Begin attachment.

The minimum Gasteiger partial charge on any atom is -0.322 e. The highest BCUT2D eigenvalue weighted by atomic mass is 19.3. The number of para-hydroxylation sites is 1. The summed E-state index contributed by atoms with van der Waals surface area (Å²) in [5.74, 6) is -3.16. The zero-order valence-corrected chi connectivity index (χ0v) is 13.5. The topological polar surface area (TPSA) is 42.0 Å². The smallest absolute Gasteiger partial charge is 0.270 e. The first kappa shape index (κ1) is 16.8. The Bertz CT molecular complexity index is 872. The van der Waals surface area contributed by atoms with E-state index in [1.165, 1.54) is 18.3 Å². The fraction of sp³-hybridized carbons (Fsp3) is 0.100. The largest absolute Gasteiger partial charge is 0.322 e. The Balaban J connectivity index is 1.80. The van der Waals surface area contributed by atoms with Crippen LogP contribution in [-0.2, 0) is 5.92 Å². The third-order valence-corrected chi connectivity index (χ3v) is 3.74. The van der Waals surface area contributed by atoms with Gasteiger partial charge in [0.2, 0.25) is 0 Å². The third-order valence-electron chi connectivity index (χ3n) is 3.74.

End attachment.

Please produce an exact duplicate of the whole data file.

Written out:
The minimum Gasteiger partial charge on any atom is -0.322 e. The highest BCUT2D eigenvalue weighted by atomic mass is 19.3. The number of para-hydroxylation sites is 1. The summed E-state index contributed by atoms with van der Waals surface area (Å²) in [5.74, 6) is -3.16. The zero-order valence-corrected chi connectivity index (χ0v) is 13.5. The topological polar surface area (TPSA) is 42.0 Å². The smallest absolute Gasteiger partial charge is 0.270 e. The first kappa shape index (κ1) is 16.8. The Bertz CT molecular complexity index is 872. The van der Waals surface area contributed by atoms with E-state index in [1.165, 1.54) is 18.3 Å². The fraction of sp³-hybridized carbons (Fsp3) is 0.100. The largest absolute Gasteiger partial charge is 0.322 e. The Balaban J connectivity index is 1.80. The van der Waals surface area contributed by atoms with Crippen LogP contribution in [-0.2, 0) is 5.92 Å². The third-order valence-corrected chi connectivity index (χ3v) is 3.74. The van der Waals surface area contributed by atoms with Gasteiger partial charge in [0.2, 0.25) is 0 Å². The third-order valence-electron chi connectivity index (χ3n) is 3.74.